“Some 56% of respondents use Popplet to enhance English class activities with their students.” There are many programs available for the creation of mind-maps, and Popplet is one of them. I found its visual very simple but attractive, and its applications very easy to use and good enough for language learners’ uses of every school grade level. I would use Popplet principally for brainstorming before beginning a new activity or writing a text. The website proposes eight popplets examples with very different designs. It gives us a good idea of what it is possible to create when organizing our mind-map. So, after I would have given a topic, students can use the program to write down all their ideas about a topic. They can do it one by one or in team. There are a few options for text: three different font sizes, and three alignment choices. It is always the same color, which is black, and always the same font. So, no student can loose a long time changing the appearance of their writing and energy is all put on the brainstorming.
I see two principal ways of using Popplet in language learning classroom. They can be alone, and create the popplet for themselves, or in team. I would certainly create teams so they can have the advantages of cooperative learning. By doing the first part of the work individually, they will develop their capacity to use the program, they will explore and acquire knowledge and self-confidence, and by sharing their discoveries with teammates, they will learn even more on the topic, the program and develop their cooperation behavior.
In team, I see two ways to create make them in team. All teammates could be around a single computer to complete the brainstorming orally. But that way, only one student would be writing the information. Even if they take turn, it will be very annoying and stressful for the student who writes every idea that other teammates tell him at the same time. But, an option that could be interesting too and that I would prefer is making all participants participate to the mind map using their own computer with their individual connection. This give you a much more quiet classroom. Also, if they create the Popplet document in team, working from different computers, they can use a different color to distinguish ideas from one student to the other. For the teacher, it gives a good idea of the participation of every student. Primarily to any in-team task using Popplet, I would give some rules to follow. For example, I won’t do very big teams. I think that teams of 2 or 3 students will be big enough to avoid fighting on priority of ideas because students could all have at the same idea while thinking on the topic. Also, if they are only 2, no student will get discouraged seeing the other teammate writing down all their new ideas.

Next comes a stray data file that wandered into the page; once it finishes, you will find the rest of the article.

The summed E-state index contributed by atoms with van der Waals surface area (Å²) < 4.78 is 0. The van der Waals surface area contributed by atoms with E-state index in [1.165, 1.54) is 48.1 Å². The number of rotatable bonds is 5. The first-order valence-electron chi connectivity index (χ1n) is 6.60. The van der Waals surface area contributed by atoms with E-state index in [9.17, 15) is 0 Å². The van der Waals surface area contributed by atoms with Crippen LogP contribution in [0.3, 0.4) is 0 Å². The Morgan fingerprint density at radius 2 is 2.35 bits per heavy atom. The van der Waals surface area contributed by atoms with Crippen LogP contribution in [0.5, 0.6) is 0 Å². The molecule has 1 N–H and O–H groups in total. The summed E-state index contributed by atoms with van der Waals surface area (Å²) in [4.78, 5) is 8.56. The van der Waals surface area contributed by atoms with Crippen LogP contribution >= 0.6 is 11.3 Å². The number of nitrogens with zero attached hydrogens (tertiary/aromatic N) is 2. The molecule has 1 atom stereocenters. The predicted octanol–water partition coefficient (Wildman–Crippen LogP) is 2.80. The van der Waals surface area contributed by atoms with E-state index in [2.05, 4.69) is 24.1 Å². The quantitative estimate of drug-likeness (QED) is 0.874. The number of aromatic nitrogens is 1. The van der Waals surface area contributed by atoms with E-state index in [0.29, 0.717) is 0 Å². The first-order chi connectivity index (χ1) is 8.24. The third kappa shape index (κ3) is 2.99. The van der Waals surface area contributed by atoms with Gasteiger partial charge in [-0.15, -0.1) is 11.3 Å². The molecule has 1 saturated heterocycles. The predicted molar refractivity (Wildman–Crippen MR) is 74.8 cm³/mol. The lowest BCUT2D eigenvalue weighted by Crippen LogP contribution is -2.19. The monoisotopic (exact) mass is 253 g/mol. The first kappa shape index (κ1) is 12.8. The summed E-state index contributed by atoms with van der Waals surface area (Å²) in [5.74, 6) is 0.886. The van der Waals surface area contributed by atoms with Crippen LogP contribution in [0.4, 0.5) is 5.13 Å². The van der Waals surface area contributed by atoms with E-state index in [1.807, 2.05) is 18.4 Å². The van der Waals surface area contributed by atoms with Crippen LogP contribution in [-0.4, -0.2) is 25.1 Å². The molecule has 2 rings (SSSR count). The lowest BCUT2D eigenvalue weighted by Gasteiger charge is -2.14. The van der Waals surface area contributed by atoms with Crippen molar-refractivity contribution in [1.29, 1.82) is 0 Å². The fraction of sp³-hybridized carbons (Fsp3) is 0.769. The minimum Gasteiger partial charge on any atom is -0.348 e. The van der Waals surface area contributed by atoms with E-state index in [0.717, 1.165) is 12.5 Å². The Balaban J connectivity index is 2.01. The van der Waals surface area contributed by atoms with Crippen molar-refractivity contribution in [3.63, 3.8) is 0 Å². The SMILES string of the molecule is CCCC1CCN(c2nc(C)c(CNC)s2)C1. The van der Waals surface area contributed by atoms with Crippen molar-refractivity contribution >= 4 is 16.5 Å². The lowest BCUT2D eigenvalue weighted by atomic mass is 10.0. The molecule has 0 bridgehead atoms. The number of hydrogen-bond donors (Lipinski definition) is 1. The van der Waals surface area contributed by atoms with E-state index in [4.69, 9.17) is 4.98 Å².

To make it fair for everyone, I would introduce the activity by making them talk a little on a topic before the activity of mind-mapping in team. So they can discuss and individually choose one specific direction for their thinking. They could have 2 minutes to put ideas on the popplet mind-map, each of them having one subdivision of the topic. I would ask them to use only one color of poppies. Following that, they could have 2 more minutes to add popples on their teammate’s subdivision. That way, they have time to see what their teammate have written and can add personal and non-mentioned ideas. If I want to know their level of participation, students will be asked to use their personal color through all the activity. If it is not the case, and that I want them to make it more comprehensible for a following class sharing activity, I would ask them to keep the color of the mind-map’s subdivisions. The lines between the poppies also create a real connection between all ideas of the same division.
In Popplet, it is also possible to add images or videos. The program offers you to take them on Flickr, Facebook, Youtube, or to download them from your computer. As a following exercise to the mind-map with words, I would ask students to do researches online using the key words used in the mind-map. So, for each idea, they could try to find an illustration or a video related to each idea. They can also use the drawing option, but the pencil is really hard to use, and only seven colors are offered. I would use it for easy images like a sun, a happy face, a cloud, or a stick figure.
The last thing I want to mention about Popplet, it the zoom option. I find it interesting because, when I would like to project students’ popplets on the smart board and keep students’ attention on what I am talking about, I can zoom and only show the popple that I need, and I can move to another popple only by dragging with my computer mouse. This technique could also be used by students during oral presentations in team at a higher school grade.
With Popplet utilization in ESL classroom, all students will develop some personal skills and behavior by working in interaction with others. They will learn how to use the program and develop their capacity researching pictures and information online. Also, they will have the option of using the mind-map for a further text or an oral presentation.
Another mind-map software like Popplet is XMind, which is more professional with more options. It could be used with students who have a strong knowledge about mind-mapping.
There is also MindNote Pro , which is a good intermediate level of difficulty for mind-map creation, but it is available only on Mackintosh for 20$. “Brainstorming is vital for any student, whether it’s for a research project, an essay or your final year thesis.”